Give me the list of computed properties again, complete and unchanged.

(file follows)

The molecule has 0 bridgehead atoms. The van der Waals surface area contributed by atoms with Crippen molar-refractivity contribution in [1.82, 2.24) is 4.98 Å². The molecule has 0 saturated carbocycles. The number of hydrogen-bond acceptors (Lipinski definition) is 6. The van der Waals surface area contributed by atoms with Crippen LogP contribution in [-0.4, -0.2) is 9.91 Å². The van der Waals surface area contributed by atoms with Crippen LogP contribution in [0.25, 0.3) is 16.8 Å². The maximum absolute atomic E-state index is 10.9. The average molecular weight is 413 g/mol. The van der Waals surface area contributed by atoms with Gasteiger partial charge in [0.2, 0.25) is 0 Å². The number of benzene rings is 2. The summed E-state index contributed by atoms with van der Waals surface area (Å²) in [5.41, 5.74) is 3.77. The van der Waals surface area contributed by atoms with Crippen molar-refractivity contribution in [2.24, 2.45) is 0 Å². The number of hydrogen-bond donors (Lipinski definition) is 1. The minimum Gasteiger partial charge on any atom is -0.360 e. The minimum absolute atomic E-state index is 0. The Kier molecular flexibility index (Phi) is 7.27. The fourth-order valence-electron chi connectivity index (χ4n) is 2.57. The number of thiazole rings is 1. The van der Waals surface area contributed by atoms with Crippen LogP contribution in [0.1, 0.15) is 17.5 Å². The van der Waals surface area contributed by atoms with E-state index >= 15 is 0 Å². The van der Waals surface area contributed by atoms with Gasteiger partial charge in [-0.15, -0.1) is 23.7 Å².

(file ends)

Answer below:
The molecule has 0 bridgehead atoms. The van der Waals surface area contributed by atoms with Crippen molar-refractivity contribution in [1.82, 2.24) is 4.98 Å². The molecule has 0 saturated carbocycles. The number of hydrogen-bond acceptors (Lipinski definition) is 6. The van der Waals surface area contributed by atoms with Crippen LogP contribution in [-0.4, -0.2) is 9.91 Å². The van der Waals surface area contributed by atoms with Crippen LogP contribution in [0.25, 0.3) is 16.8 Å². The maximum absolute atomic E-state index is 10.9. The average molecular weight is 413 g/mol. The van der Waals surface area contributed by atoms with Gasteiger partial charge in [0.2, 0.25) is 0 Å². The number of benzene rings is 2. The summed E-state index contributed by atoms with van der Waals surface area (Å²) in [5.41, 5.74) is 3.77. The van der Waals surface area contributed by atoms with Crippen molar-refractivity contribution in [2.24, 2.45) is 0 Å². The number of hydrogen-bond donors (Lipinski definition) is 1. The minimum Gasteiger partial charge on any atom is -0.360 e. The minimum absolute atomic E-state index is 0. The Kier molecular flexibility index (Phi) is 7.27. The fourth-order valence-electron chi connectivity index (χ4n) is 2.57. The number of thiazole rings is 1. The van der Waals surface area contributed by atoms with Crippen LogP contribution in [0.1, 0.15) is 17.5 Å². The van der Waals surface area contributed by atoms with E-state index >= 15 is 0 Å². The van der Waals surface area contributed by atoms with Gasteiger partial charge in [-0.15, -0.1) is 23.7 Å².